For proposed listings with VIE structures that have come after the circulation of the Draft FIL, the HKEx has begun to require companies to meet the above-mentioned requirement regarding PRC control. For example, in the case of Virscend Education Company Limited, which listed in early 2016, the HKEx extracted an undertaking from the controlling shareholder that he will remain a PRC national and retain a level of ownership no less than an amount sufficient to constitute control under the Draft FIL. While the shareholders of the wave of VIE companies that listed prior to publication of the Draft FIL weren’t required to give such undertakings, recent experience suggests that the compliance unit of the HKEx may still feel inclined to play the role of de facto PRC regulator by requiring them to justify how they are compliant with the Draft FIL if there is a major change in their shareholder base.

For companies looking to use the capital markets to diversify their shareholder base, raise funds for expansion, use equity as a currency for M&A, or provide equity-based incentives to management and employees, an undertaking along the lines given by Virscend's controlling shareholder may significantly reduce the appeal of a listing. It also may mean that investors discount the valuations of such companies to remove any potential M&A/takeover premium.

Implications

Few PRC lawyers believe that the Draft FIL will be enacted either in its current form or in the near future. Most expect some kind of grandfathering provision that either expressly exempts companies with existing VIE structures or provides them with a period of time to bring their ownership structures into line with the new law. Absent any such concessions, the legality of the ownership structures of numerous companies that are already listed on Hong Kong and U.S. markets (many with no single dominant shareholder) would be called into question immediately and would create immense disruption to capital markets.

Unfortunately for Hong Kong, current HKEx policy may dictate that many of the larger and more promising technology companies that are considering a listing, and in particular those that have undergone several rounds of investment and have no shareholder or group of shareholders holding a clear controlling stake, will have no option but to list on U.S. or other markets that do not have PRC-control requirements. Even those with shareholding structures that comply with the HKEx’s policy may nevertheless still choose either to list on another market because of the scarcity of comparable companies in Hong Kong or remain private to avoid having to commit to limiting their future capital-raising options.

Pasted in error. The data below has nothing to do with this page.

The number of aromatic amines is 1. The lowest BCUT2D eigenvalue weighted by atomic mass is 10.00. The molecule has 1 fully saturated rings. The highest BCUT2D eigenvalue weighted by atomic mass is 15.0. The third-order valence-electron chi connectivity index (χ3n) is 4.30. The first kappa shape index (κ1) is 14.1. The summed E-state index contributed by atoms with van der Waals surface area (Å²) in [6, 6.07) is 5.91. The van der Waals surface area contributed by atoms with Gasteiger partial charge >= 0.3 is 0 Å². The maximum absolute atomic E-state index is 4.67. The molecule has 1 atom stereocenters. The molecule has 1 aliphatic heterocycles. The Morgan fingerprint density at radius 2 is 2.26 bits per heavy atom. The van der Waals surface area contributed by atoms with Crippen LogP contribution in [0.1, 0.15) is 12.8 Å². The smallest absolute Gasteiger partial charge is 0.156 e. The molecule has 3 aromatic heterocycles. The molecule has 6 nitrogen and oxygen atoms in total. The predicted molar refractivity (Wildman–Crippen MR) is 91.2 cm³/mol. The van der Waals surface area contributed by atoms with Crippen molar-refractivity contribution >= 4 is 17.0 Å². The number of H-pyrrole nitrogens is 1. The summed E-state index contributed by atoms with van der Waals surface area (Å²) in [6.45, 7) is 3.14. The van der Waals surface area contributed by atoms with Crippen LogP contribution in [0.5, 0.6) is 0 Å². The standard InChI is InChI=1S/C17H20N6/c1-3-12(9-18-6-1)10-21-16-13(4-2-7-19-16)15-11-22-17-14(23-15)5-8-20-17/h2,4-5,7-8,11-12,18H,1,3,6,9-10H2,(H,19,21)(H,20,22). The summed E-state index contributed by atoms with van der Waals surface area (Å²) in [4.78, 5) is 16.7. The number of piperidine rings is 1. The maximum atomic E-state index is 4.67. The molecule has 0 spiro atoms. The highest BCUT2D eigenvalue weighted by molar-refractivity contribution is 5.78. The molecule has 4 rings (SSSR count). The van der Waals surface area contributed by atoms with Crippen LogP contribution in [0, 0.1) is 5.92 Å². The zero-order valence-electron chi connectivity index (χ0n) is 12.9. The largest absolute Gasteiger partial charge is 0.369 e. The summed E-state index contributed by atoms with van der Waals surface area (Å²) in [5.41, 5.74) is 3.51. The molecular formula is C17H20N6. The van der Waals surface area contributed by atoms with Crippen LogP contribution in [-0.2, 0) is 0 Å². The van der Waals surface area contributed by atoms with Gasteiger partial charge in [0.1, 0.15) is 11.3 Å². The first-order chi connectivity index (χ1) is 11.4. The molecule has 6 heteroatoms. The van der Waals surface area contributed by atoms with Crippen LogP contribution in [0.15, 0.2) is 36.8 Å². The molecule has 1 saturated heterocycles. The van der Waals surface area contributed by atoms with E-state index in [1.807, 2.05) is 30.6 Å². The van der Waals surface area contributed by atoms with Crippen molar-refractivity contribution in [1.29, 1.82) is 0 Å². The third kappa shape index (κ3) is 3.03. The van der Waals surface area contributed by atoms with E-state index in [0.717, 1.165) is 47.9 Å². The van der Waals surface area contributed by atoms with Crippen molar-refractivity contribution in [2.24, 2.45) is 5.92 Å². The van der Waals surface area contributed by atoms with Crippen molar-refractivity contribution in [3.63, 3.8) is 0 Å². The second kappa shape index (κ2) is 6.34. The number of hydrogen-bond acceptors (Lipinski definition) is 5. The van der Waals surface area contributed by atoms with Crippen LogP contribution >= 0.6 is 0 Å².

In the meantime, given the uncertainties surrounding the enactment of the Draft FIL, including with respect to timing, other options may be open to Hong Kong's regulators if Hong Kong is to be a viable choice for listings of Chinese technology companies. Among potential options to address regulatory skepticism about VIE structures would be to restrict VIE listings to the Growth Enterprise Market, which was established as a market for companies with comparatively higher levels of investment risk at earlier stages of development, or to restrict initial offerings of securities to professional investors only. Other mechanisms to protect investors could include requiring companies with VIE arrangements to implement further mechanisms for ensuring that shareholders and/or other parties (such as independent nonexecutive directors or even Hong Kong regulators) are in a position to enforce the provisions of the VIE agreements against the onshore shareholders.

While the VIE structure looks set to remain a feature of the Chinese investment landscape for the near future, it is important for investors to be aware of the potential uncertainties around how MOFCOM and Hong Kong regulators will treat VIE companies and plan accordingly.